AAC&U News, November 2016
Facts & Figures

Pell Grants Increase as Incomes Fall

According to a September report issued by the US Department of Education, the number of Pell Grant recipients increased between the years 1999 and 2011. This trend seems to be largely attributable to the recession that struck around 2008; while the percentage of students receiving Pell Grants increased during the thirteen years that the report tracks, their incomes and their families’ incomes—the primary criteria for determining who is eligible to receive a Pell Grant—decreased.  

More Students Receiving Pell Grants

  • For the 2011–2012 school year, 35 percent of dependent students (students under age twenty-four who were unmarried, had no dependents, were not veterans or active-duty military members, were not orphans or wards of the court, were not homeless or at risk of being homeless, and who were not determined to be independent by a financial aid officer) received Pell Grants.
  • For the 1999–2000 school year, 19 percent of dependent students received Pell Grants, as did 22 percent of dependent students in both 2003–2004 and 2007–2008.
  • In 2011–2012, 48 percent of independent students received Pell Grants; in 1999–2000, 25 percent of independent students did, as did 32 percent in 2003–2004 and 33 percent in 2007–2008.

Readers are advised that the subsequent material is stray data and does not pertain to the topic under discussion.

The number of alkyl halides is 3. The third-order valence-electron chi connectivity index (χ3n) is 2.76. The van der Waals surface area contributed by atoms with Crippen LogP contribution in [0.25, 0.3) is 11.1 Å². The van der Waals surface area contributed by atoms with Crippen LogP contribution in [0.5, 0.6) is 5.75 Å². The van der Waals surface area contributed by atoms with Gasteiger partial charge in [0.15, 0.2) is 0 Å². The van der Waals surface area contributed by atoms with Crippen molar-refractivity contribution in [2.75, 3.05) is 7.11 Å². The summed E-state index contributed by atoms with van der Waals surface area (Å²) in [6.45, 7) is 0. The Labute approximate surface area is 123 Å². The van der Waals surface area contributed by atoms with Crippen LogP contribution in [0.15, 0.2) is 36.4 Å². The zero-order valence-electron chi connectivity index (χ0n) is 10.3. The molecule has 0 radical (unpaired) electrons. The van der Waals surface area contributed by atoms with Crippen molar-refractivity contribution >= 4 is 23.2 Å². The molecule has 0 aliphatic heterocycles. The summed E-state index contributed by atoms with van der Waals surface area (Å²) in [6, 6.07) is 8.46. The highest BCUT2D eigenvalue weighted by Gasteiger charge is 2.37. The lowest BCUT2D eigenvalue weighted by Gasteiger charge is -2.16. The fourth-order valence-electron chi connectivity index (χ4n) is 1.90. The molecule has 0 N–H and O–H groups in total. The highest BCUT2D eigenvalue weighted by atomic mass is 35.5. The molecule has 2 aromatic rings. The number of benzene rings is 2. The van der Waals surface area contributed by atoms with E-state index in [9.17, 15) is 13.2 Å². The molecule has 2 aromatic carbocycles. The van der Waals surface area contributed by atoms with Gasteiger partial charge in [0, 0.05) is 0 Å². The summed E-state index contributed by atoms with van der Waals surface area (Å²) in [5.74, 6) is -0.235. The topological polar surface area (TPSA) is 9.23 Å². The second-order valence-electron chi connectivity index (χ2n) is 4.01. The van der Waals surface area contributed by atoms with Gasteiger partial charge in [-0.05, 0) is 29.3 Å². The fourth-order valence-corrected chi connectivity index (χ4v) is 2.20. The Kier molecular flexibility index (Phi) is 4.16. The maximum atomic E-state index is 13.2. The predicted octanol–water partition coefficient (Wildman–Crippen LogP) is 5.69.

Incomes Decline as Pell Grants Increase

  • Adjusting for inflation, the median family income of dependent students who received Pell Grants was $26,100.
  • In 1999–2000, the median family income of dependent Pell Grant recipients was $29,500; in 2003–2004, it was $30,000, and in 2007–2008 it was $28,000.
  • The median income of independent Pell Grant recipients in 2011–2012, adjusted for inflation, was $12,700. In 1999–2000, this median income was $14,300; in 2003–2004, it was $15,800, and in 2007–2008, it was $14,100.

Did You Know?

In 2015, the Obama administration launched the Second Chance Pell Pilot program, which allowed incarcerated people to receive Pell Grants. Through the program, inmates who otherwise meet Title IV eligibility requirements and are eligible for release—especially within five years—can apply for Pell Grants. “America is a nation of second chances. Giving people who have made mistakes in their lives a chance to get back on track and become contributing members of society is fundamental to who we are,” said U.S. Secretary of Education Arne Duncan.   

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AAC&U News is written and edited by Ben Dedman. If you have questions or comments about the newsletter's contents, please e-mail dedman@aacu.org.

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